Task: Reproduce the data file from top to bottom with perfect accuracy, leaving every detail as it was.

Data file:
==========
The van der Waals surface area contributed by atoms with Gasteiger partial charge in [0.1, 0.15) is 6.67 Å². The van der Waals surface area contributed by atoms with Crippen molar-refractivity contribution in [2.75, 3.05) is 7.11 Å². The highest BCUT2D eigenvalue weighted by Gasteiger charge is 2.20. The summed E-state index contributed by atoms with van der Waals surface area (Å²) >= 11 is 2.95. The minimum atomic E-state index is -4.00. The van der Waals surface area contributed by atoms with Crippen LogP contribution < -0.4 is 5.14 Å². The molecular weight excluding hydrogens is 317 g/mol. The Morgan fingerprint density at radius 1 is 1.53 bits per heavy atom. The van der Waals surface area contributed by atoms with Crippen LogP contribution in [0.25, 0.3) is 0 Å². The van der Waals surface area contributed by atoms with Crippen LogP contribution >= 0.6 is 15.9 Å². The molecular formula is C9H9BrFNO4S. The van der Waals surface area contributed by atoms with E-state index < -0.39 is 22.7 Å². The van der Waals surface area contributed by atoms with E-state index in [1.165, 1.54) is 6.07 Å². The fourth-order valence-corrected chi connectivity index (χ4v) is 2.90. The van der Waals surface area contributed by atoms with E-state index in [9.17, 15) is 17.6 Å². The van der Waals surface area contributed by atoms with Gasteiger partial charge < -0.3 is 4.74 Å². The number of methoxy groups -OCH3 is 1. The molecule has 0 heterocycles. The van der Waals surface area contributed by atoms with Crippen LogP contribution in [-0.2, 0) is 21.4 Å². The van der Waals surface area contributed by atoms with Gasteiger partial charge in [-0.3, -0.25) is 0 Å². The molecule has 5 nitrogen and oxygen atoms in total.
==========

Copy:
The van der Waals surface area contributed by atoms with Gasteiger partial charge in [0.1, 0.15) is 6.67 Å². The van der Waals surface area contributed by atoms with Crippen molar-refractivity contribution in [2.75, 3.05) is 7.11 Å². The highest BCUT2D eigenvalue weighted by Gasteiger charge is 2.20. The summed E-state index contributed by atoms with van der Waals surface area (Å²) >= 11 is 2.95. The minimum atomic E-state index is -4.00. The van der Waals surface area contributed by atoms with Crippen LogP contribution < -0.4 is 5.14 Å². The molecular weight excluding hydrogens is 317 g/mol. The Morgan fingerprint density at radius 1 is 1.53 bits per heavy atom. The van der Waals surface area contributed by atoms with Crippen LogP contribution in [0.25, 0.3) is 0 Å². The van der Waals surface area contributed by atoms with Crippen LogP contribution >= 0.6 is 15.9 Å². The molecular formula is C9H9BrFNO4S. The van der Waals surface area contributed by atoms with E-state index < -0.39 is 22.7 Å². The van der Waals surface area contributed by atoms with E-state index in [1.165, 1.54) is 6.07 Å². The fourth-order valence-corrected chi connectivity index (χ4v) is 2.90. The van der Waals surface area contributed by atoms with E-state index in [9.17, 15) is 17.6 Å². The van der Waals surface area contributed by atoms with Gasteiger partial charge < -0.3 is 4.74 Å². The number of methoxy groups -OCH3 is 1. The molecule has 0 heterocycles. The van der Waals surface area contributed by atoms with Crippen LogP contribution in [-0.2, 0) is 21.4 Å². The van der Waals surface area contributed by atoms with Gasteiger partial charge in [-0.3, -0.25) is 0 Å². The molecule has 5 nitrogen and oxygen atoms in total.